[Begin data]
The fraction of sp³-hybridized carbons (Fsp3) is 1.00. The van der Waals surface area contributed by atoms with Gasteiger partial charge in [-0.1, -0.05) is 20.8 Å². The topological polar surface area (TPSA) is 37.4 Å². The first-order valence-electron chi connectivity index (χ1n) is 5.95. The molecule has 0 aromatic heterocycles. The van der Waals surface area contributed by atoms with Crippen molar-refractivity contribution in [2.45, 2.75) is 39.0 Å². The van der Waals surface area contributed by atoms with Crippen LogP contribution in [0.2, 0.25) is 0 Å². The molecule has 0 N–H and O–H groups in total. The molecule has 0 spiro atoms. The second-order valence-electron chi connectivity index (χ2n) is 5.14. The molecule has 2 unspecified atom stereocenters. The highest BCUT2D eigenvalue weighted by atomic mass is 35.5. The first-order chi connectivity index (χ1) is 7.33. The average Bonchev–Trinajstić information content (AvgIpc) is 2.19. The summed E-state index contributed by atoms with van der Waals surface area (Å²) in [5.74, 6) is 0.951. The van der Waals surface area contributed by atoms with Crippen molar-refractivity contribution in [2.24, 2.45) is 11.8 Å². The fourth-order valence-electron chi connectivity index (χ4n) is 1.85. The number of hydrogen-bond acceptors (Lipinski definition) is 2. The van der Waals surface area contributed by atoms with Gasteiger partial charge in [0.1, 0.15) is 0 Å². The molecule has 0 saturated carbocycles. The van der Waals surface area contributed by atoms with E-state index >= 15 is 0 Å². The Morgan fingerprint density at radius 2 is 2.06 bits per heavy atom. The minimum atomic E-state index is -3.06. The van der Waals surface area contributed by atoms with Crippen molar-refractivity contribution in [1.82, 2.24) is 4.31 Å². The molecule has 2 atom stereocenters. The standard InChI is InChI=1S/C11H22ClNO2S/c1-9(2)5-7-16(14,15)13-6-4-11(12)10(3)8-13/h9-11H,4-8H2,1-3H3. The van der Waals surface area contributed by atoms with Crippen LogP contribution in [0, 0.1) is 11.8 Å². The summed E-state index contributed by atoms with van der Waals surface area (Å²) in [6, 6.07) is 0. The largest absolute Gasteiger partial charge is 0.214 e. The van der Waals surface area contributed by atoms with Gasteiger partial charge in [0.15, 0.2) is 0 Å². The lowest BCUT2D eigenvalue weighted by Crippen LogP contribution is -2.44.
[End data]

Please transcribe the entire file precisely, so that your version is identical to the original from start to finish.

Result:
The fraction of sp³-hybridized carbons (Fsp3) is 1.00. The van der Waals surface area contributed by atoms with Gasteiger partial charge in [-0.1, -0.05) is 20.8 Å². The topological polar surface area (TPSA) is 37.4 Å². The first-order valence-electron chi connectivity index (χ1n) is 5.95. The molecule has 0 aromatic heterocycles. The van der Waals surface area contributed by atoms with Crippen molar-refractivity contribution in [2.45, 2.75) is 39.0 Å². The van der Waals surface area contributed by atoms with Crippen LogP contribution in [0.2, 0.25) is 0 Å². The molecule has 0 N–H and O–H groups in total. The molecule has 0 spiro atoms. The second-order valence-electron chi connectivity index (χ2n) is 5.14. The molecule has 2 unspecified atom stereocenters. The highest BCUT2D eigenvalue weighted by atomic mass is 35.5. The first-order chi connectivity index (χ1) is 7.33. The average Bonchev–Trinajstić information content (AvgIpc) is 2.19. The summed E-state index contributed by atoms with van der Waals surface area (Å²) in [5.74, 6) is 0.951. The van der Waals surface area contributed by atoms with Crippen molar-refractivity contribution in [2.24, 2.45) is 11.8 Å². The fourth-order valence-electron chi connectivity index (χ4n) is 1.85. The number of hydrogen-bond acceptors (Lipinski definition) is 2. The van der Waals surface area contributed by atoms with Gasteiger partial charge in [0.1, 0.15) is 0 Å². The molecule has 0 saturated carbocycles. The van der Waals surface area contributed by atoms with E-state index >= 15 is 0 Å². The Morgan fingerprint density at radius 2 is 2.06 bits per heavy atom. The minimum atomic E-state index is -3.06. The van der Waals surface area contributed by atoms with Crippen molar-refractivity contribution in [1.82, 2.24) is 4.31 Å². The molecule has 2 atom stereocenters. The standard InChI is InChI=1S/C11H22ClNO2S/c1-9(2)5-7-16(14,15)13-6-4-11(12)10(3)8-13/h9-11H,4-8H2,1-3H3. The van der Waals surface area contributed by atoms with Crippen LogP contribution in [0, 0.1) is 11.8 Å². The summed E-state index contributed by atoms with van der Waals surface area (Å²) in [6, 6.07) is 0. The largest absolute Gasteiger partial charge is 0.214 e. The van der Waals surface area contributed by atoms with Gasteiger partial charge in [0.15, 0.2) is 0 Å². The lowest BCUT2D eigenvalue weighted by Crippen LogP contribution is -2.44.